Entertaining PSA in Favor of Ski Helmets
I took a pretty solid, “HELLO THERE, WAKE-UP!” fall yesterday. My friend Nikhil wants me to tell the story, so here it is.
Falling for me is no big deal. Skiing, I fall all the time; every day. I even have a life philosophy derived from it, “In life, as with skiing, if you don’t fall, you’re not pushing yourself hard enough.”
But actually, I rarely fall hard. In moguls you’re usually bent-kneed, down close to the snow anyway, so when you fall you don’t fall far, though you may fall fast and awkwardly. So generally it’s just a bit of a yard sale, but no animals are hurt in the filming. And it’s rarely a situation where you’re going to concuss your head, because all your limbs are crumpling, absorbing the impact, before your head gets anywhere near earth. Technically it could happen, but it’s unlikely (follow my opinion at your own risk).
On the lift yesterday Nikhil and I were talking about helmets. He related that the helmet he was wearing he bought when he was 17 and immediately thereafter, that same ski season, he had a nasty fall that gave him a concussion, even while wearing the helmet. He credits wearing the helmet with preventing a much worse, maybe life-threatening injury.
As for me, since I mostly ski moguls, and as I explained above you rarely endanger your head in the moguls, until very recently I never wore a helmet. I mean, sure, helmet use over the last five years has become like everyone’s mom warning about “someone could lose an eye.” Essentially everyone wears helmets these days. North of 95%. I really stood out without one. But, uncomfortable though it makes me feel to admit my age, I’ve been skiing 49 years without significantly contacting my head against anything harder than it was. So, you know, whatever.
And I had rules to keep things safe. Based on some near-misses over the years I resolved never to ski either in the trees or off a cornice without a helmet (cornices are generally accompanied by rocks). So I actually owned one, an ugly one, and if I planned to do either of those things I wore one. But mostly not.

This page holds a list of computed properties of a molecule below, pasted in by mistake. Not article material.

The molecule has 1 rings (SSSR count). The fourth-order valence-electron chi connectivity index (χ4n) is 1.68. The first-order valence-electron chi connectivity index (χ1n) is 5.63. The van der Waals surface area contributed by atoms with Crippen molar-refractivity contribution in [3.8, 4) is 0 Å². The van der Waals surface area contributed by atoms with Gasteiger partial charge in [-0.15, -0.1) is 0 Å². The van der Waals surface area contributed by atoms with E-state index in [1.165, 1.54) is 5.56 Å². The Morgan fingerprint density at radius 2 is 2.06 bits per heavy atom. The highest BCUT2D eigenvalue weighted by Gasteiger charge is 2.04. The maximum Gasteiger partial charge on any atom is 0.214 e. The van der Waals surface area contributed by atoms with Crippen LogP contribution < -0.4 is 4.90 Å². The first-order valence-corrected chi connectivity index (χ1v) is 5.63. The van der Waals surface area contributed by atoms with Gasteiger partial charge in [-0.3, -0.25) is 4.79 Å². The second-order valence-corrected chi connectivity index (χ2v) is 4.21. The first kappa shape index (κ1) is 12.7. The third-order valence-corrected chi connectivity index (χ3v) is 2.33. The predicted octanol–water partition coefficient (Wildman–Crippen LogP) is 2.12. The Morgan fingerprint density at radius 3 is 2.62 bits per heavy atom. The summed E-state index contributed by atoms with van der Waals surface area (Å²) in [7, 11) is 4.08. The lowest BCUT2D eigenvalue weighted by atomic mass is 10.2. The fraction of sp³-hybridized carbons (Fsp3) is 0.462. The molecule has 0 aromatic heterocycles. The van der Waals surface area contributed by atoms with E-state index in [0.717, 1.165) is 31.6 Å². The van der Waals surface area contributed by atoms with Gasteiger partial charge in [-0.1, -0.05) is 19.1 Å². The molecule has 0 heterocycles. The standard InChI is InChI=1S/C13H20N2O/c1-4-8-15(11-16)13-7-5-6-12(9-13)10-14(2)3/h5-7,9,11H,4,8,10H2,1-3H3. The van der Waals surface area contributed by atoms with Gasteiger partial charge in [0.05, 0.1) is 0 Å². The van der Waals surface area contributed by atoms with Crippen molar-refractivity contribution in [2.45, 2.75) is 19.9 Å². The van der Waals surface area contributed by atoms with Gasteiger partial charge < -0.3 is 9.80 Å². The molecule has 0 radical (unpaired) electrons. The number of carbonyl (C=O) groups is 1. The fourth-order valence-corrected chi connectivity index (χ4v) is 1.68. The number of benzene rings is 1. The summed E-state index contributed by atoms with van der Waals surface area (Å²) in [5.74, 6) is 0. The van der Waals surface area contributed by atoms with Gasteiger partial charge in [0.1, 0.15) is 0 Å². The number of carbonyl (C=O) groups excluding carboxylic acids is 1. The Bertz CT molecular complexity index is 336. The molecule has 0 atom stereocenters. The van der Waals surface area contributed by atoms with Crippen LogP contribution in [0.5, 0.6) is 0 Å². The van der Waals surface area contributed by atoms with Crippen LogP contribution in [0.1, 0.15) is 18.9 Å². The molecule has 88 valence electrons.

OK, so … Earlier this year my friend Michelle Grishman Oelsner guilted me into buying a new helmet that I would actually wear. I think she didn’t want me setting a bad example for her sons, which, knowing them, they would surely follow. So starting March of this year, I’ve worn a helmet. And I was wearing it yesterday as Nikhil was telling this story about how, as soon as he bought a helmet, it saved him from that near-miss head injury.
So, of course, literally that next run, you know what happened: I had this fall. :-)
On the near-flats, actually. It was just a stupid fall. I had just completed a series of very quick edge turns, looked over at Nikhil skiing next to me, caught an outside edge and WHAM! went straight down over the front of my skis. So fast that there wasn’t even time to break the fall with my hands; it was like catching a toe edge on a snowboard. Nikhil says he heard a howl and looked back to see me basically sliding downhill on my face. It’s kinda of funny to think of in hindsight. But CRUNCH! the head hit the snow hard.
Actually, CRUNCH! the helmet hit the snow.
Which is the point of this story. The helmet probably did save me from something worse. Even with the helmet, the fall drew blood. And kinda shook me up for a few minutes. I recall my first words to Nikhil being, “Actually, that one hurt.” Because with my falls, that’s unusual.
And that is today’s lesson, class!
(And Oliver, don’t get any wise ideas.)